Effects of mist cooling during flower bud differentiation and the developmental phase on the flowering time and floret formation were investigated in summer-to-autumn flowering-standard type chrysanthemums, in order to avoid flowering delays caused by high temperatures in the Tohoku region. ‘Iwa-no-hakusen’, ‘Seikai’, and ‘Sei-no-nami’ were grown in a plastic greenhouse under a natural day length with or without long-day treatment about 40 days after cutting, and the mist was sprayed during flower bud differentiation and the developmental phase. Mist cooling reduced the air temperature of the plastic greenhouse and plants by about 3°C during spraying. Anthesis of ‘Iwa-no-hakusen’ was promoted by mist cooling without long-day treatment, and break budding was promoted by mist cooling with long-day treatment. Anthesis of ‘Seikai’ was promoted by mist cooling, and markedly affected compared to ‘Iwa-no-hakusen’. However, anthesis of ‘Sei-no-nami’ was not promoted by mist cooling. Mist cooling before flower budding tended to increase the number of involucral bracts in the capitulum of ‘Iwa-no-hakusen’ and decreased the number of florets in ‘Seikai’. In conclusion, in the Tohoku region, mist cooling can be used in ‘Iwa-no-hakusen’ if a marked effect is obtained during flower budding and break budding. In ‘Seikai’, mist cooling can be useful to regulate flowering, but it is not useful for ‘Sei-no-nami’.
Because it has been reported that calyx-end fruit cracking is not likely to occur in fruit with large calyxes in ‘Fuyu’ persimmon, we investigated Forchlorfenuron as a possible plant growth-regulating substance to promote calyx growth. Forchlorfenuron in a 10-ppm solution was sprayed on young shoots of ‘Taishu’ persimmon trees at leafing time. The treatment increased the calyx size significantly, with the calyx width being 1.26 times and the length between the vertices of the calyx being about 1.15 times those of non-treated plants. The percentage of fruit with calyx-end cracking in treated plants (16.1%) was lower than in non-treated plants (46.9%). In addition, the cracking severity was significantly lower in treated than in non-treated plants. The treatment was ineffective for the fruit weight, and slightly retarded fruit skin coloring and sugar accumulation in fruit harvested at the same time as fruit from non-treated plants.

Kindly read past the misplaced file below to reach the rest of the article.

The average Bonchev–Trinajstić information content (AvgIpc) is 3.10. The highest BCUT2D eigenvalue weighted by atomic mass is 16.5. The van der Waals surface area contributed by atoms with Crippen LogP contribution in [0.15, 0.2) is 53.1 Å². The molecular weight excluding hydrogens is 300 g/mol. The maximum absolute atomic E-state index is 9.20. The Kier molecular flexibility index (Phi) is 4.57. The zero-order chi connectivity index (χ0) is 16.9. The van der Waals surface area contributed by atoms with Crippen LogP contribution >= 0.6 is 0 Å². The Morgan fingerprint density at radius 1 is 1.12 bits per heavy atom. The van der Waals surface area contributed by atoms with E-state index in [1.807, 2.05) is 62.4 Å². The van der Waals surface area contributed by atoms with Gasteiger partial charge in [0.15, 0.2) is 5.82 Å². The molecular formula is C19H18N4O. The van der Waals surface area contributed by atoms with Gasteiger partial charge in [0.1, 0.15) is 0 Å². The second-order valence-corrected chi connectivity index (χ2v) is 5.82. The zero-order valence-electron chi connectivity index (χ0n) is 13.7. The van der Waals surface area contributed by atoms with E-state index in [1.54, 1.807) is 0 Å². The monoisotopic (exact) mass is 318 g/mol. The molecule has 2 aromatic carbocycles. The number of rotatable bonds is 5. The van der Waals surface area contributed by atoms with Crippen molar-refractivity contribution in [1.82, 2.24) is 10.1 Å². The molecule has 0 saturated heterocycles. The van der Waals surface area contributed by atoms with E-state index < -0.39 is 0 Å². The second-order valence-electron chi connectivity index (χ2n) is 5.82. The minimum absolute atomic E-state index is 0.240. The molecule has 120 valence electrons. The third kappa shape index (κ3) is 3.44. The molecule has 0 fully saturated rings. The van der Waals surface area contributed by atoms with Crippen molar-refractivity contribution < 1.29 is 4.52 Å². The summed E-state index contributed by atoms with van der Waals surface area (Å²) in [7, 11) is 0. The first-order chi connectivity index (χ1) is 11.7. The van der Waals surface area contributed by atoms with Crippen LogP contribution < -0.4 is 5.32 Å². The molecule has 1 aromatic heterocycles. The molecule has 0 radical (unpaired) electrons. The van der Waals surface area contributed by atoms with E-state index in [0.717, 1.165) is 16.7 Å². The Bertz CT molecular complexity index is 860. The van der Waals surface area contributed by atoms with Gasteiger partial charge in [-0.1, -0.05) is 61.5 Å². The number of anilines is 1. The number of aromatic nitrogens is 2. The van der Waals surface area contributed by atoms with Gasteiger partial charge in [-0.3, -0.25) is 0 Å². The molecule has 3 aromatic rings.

Effects of postharvest treatment with preservatives containing 100 ppm capillin (principal ingredient of the extract) (SK253-100) from Artemisia capillaris Thunb. extract were investigated on the efficiency for reducing rind injury, black button, and shrinkage of medium-late maturing citrus ‘Kiyomi’ (Citrus unshiu Marc. × C. sinensis Osb.), ‘Shiranuhi’ [(Citrus unshiu Marc. × C. sinensis Osb.) × C. reticulate Blanco], and ‘Kawachibankan’ (Citrus kawachiensis hort. ex. Y. Tanaka) fruit. In ‘Kiyomi’, the effects of capillin concentrations (SK253-0, 50, 100, 150) and purified capillin (SK253-100C) were also determined. The ‘Kiyomi’ fruit treated with SK253-100 showed the lowest ethylene evolution, although those of SK253-50 and SK253-150 were also reduced compared to the control. The respiratory rate was also the lowest in the SK253-100-treated fruit. Furthermore, the incidences of both rind injury and fruit shrinkage were also reduced by the treatment. The ethylene evolution and respiration rate of fruit treated with SK253-100C, containing purified capillin without Artemisia capillaris extract, were at similar levels to those of the fruit treated with SK253-100 containing Artemisia capillaris extract, suggesting that the ingredient capillin in the preservatives could affect ethylene biosynthesis and respiration directly or indirectly. In ‘Shiranuhi’, ethylene evolution and the respiratory rate, along with the incidence of rind injury, were also decreased by the treatment with SK253-100. The SK253-100-treated ‘Kawachibankan’ fruit in prolonged storage showed similar reductions in ethylene evolution and the respiratory rate. A lower incidence of black button and enhanced rind color were observed in the SK253-100-treated fruit. These results suggest that SK253-100 treatment was effective for reducing ethylene evolution, respiration, and injury to fruit skin during storage in medium-late maturing citrus.
The rose is a popular cut flower due to its variety of shapes and colors. However, its domestic distribution has recently decreased in Japan. In order to promote the buying of roses, women’s impressions of roses were analyzed. We surveyed women living in the Kanto region and analyzed their impressions using a semantic differential (SD) method. Women aged from 20–40 tended to prefer split-centered and rosette-shaped roses, and women aged 50 and older were fond of split-centered roses with the shape of typical hybrid tea roses. However, consumers with few years of experience of purchasing flowers tended to strongly favor split-centered roses, and others with many years of purchasing experience strongly favored rosette-shaped roses. Analysis with the SD method revealed that women had “western style”, “feminine” and “elegant” impressions of the roses they favored. The impressions of roses significantly varied with age. Women in their twenties felt “mature”, “dignified”, and “heavy”, women in their forties felt “formal”, and women in their sixties felt “youthful”, “cheerful”, and “fresh”. We inferred that the impression of roses differed with flower types; while split-centered roses had a “formal”, “mature”, “dignified”, and “classic” impression, globular-shaped roses were “mature”, and frilled petal roses were “casual”, “youthful”, “cheerful”, and “cute”.